5 Foods You Should Eat Full-Fat, Not Low-Fat

5 Foods You Should Eat Full-Fat, Not Low-Fat

(Last Updated On: April 16, 2019)

5 Foods You Should Eat Full-Fat, Not Low-FatCutting back on fat seems like a good way to save calories. It’s true that fat is more calorie-dense than proteins or carbohydrates, but choosing the low-fat version isn’t always a wise investment. You need a certain amount of fat in your diet for health reasons. A very low-fat diet makes it hard to absorb fat-soluble vitamins and increases the risk you’ll develop a deficiency of essential fatty acids, fats your body needs but can’t make. Plus, low-fat foods aren’t as satiating as higher fat ones.

There are other problems with low-fat products – they usually loaded with added sweeteners. Low-fat versions of many packaged products contain added sugar or corn syrup that can send your insulin levels soaring and make it easier for your body to store fat. You can avoid this problem by limiting the number of packaged foods you eat. When you do buy something packaged, be sure to choose the full-fat version of these products.

Full-Fat: Peanut Butter

Reduced-fat peanut butter sounds like a good way to save some calories. Low-fat peanut butter may be lower in calories than regular peanut butter, but full-fat is still the better choice. Low-fat versions usually have lots of added sugar to make up for the fat it lacks. Plus, the fat in peanut butter is mostly heart-healthy monounsaturated fat, the kind that helps to lower cholesterol levels. In addition, research shows people who eat nuts enjoy a lower risk of heart disease. For added health benefits, choose almond butter over peanut butter. It has more vitamin E and a greater percentage of healthy fats than peanut butter.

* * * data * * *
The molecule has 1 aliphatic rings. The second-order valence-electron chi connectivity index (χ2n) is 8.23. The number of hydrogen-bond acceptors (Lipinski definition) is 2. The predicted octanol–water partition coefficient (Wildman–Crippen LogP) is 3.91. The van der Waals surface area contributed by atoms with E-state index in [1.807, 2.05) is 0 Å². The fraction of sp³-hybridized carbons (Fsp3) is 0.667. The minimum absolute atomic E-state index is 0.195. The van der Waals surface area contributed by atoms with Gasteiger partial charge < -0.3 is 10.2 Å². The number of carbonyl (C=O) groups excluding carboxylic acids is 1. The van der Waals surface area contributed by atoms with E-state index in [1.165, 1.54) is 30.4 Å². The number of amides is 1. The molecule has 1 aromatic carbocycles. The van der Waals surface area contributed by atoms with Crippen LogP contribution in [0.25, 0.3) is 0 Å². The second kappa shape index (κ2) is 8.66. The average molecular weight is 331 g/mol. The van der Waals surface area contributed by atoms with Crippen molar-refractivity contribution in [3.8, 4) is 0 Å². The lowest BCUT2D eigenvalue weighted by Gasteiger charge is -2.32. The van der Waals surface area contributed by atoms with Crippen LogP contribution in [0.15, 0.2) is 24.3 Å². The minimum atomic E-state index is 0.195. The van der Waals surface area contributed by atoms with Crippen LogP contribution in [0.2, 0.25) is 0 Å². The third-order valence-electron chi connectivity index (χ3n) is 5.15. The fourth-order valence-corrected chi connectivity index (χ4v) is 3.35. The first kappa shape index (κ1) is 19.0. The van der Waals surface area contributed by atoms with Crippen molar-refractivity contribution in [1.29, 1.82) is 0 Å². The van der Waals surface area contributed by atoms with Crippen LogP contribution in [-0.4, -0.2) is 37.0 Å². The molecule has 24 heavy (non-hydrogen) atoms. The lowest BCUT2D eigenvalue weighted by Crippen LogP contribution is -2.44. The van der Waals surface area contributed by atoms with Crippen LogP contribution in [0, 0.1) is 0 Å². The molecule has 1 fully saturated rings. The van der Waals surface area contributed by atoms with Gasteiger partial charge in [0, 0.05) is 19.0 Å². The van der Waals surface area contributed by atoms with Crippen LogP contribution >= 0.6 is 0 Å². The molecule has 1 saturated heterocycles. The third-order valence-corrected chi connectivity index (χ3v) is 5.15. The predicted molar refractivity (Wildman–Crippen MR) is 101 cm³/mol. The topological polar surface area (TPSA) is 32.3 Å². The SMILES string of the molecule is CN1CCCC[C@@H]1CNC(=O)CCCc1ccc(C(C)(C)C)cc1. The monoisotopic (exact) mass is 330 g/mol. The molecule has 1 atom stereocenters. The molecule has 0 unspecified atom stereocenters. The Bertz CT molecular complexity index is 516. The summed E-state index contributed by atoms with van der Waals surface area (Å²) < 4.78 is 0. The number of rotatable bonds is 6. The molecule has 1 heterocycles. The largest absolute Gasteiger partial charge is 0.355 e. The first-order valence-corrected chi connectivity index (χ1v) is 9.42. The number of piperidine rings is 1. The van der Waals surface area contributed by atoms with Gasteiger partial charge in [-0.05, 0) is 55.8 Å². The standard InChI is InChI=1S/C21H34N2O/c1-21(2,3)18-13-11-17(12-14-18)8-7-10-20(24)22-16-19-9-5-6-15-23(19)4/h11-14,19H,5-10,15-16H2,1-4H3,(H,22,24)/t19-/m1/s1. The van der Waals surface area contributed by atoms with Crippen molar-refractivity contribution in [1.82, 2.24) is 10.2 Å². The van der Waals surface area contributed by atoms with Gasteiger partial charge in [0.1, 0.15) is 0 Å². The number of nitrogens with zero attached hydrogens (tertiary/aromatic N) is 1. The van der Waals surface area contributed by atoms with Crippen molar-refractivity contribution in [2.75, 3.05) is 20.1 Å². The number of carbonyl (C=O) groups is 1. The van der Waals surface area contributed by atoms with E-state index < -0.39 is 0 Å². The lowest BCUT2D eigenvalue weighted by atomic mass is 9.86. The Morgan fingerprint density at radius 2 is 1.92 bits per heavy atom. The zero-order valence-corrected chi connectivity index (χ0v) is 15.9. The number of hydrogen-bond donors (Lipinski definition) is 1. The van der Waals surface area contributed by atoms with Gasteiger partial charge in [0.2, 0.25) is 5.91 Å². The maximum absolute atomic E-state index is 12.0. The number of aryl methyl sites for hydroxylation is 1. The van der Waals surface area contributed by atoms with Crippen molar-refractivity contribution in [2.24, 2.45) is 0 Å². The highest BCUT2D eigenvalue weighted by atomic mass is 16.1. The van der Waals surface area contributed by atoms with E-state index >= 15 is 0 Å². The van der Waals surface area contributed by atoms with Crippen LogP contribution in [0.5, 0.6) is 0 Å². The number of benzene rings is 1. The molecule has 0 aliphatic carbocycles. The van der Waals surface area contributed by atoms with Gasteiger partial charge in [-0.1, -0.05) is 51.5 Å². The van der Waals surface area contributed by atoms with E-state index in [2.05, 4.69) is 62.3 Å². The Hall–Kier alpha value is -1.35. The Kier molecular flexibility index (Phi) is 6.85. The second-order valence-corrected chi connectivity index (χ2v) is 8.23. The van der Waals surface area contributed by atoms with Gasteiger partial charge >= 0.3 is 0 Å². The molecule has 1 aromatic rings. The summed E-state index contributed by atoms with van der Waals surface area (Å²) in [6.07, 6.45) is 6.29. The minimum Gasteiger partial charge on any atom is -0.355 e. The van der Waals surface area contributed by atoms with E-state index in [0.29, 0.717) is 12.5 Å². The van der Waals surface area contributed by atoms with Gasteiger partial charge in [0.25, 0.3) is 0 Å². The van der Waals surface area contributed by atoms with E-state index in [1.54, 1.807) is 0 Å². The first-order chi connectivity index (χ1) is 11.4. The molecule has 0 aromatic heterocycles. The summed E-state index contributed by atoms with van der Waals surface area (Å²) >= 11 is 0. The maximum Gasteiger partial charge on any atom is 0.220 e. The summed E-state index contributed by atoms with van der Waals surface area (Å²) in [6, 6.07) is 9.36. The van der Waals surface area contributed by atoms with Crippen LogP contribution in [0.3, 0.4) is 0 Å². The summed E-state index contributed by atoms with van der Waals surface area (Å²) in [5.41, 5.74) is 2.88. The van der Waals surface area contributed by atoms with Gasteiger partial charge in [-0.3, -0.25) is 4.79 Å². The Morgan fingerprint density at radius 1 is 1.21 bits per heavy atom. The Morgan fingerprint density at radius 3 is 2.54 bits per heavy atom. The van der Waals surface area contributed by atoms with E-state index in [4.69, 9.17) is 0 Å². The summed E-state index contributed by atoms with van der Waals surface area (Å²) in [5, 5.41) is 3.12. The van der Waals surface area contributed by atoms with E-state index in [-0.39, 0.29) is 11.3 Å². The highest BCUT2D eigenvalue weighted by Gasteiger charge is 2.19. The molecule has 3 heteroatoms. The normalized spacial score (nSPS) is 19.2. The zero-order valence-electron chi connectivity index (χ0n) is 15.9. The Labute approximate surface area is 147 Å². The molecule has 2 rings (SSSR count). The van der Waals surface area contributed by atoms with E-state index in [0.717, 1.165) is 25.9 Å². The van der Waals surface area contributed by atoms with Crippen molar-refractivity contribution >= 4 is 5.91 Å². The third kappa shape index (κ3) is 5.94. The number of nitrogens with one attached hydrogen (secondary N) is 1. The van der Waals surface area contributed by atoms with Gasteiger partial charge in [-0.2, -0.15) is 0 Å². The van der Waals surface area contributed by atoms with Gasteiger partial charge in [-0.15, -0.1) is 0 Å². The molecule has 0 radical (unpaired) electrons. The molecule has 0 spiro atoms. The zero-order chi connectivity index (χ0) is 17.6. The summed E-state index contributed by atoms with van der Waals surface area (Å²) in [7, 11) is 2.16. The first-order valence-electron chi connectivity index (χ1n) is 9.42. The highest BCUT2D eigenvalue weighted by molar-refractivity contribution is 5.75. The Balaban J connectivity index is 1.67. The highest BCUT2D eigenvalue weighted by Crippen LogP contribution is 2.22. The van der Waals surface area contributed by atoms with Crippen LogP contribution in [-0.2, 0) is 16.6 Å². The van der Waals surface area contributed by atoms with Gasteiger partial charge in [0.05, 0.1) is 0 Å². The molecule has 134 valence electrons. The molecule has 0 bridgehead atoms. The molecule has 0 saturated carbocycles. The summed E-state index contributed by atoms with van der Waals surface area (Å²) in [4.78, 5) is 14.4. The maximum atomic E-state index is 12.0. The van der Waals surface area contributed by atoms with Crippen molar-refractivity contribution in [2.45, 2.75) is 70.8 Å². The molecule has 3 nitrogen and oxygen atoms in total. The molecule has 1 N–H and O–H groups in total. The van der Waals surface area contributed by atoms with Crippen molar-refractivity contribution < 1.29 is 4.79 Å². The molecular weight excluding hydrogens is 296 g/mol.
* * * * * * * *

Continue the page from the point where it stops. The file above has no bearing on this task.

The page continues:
Full-Fat: Yogurt

Low-fat yogurts are a popular item at the grocery store but you’re better off reaching for the full-fat kind instead. Low-fat yogurt is often loaded with sweeteners and starches and things you don’t need like modified corn starch. It’s not a good trade-off. Look for plain, full-fat Greek yogurt instead. It has almost twice the protein and fewer carbs. Greek yogurt is usually lower in sodium too. You can always add berries for a touch of natural sweetness. Stay away from flavored yogurts too. Many have synthetic flavors and colorings.

Full-Fat: Cheese

Yes, full-fat cheese is high in fat and calories but you only need a small amount to feel satisfied, especially if you choose one with a strong flavor. It’s a better choice than low-fat and fat-free packaged cheeses that contain added sweeteners like corn syrup and artificial colorings and flavorings. Yuck! Stick with unprocessed full-fat cheese and eat less of it. Who needs synthetic additives?

Full-Fat: Salad Dressing

Salad dressings are another source of “hidden” sugar, especially when you choose low-fat and fat-free salad dressing in a bottle. When you read the ingredient list, don’t be surprised to find corn syrup or high-fructose corn syrup listed as an ingredient. You need some fat in your salad dressing to help absorb fat-soluble vitamins like vitamins A, D, E and K from the veggies you’re eating. The best option is to skip the bottled dressings entirely and make your own with olive oil and balsamic vinegar. If you buy a packaged salad dressing, look for one that’s olive oil-based, has a short ingredient list and is as low in sugar as possible.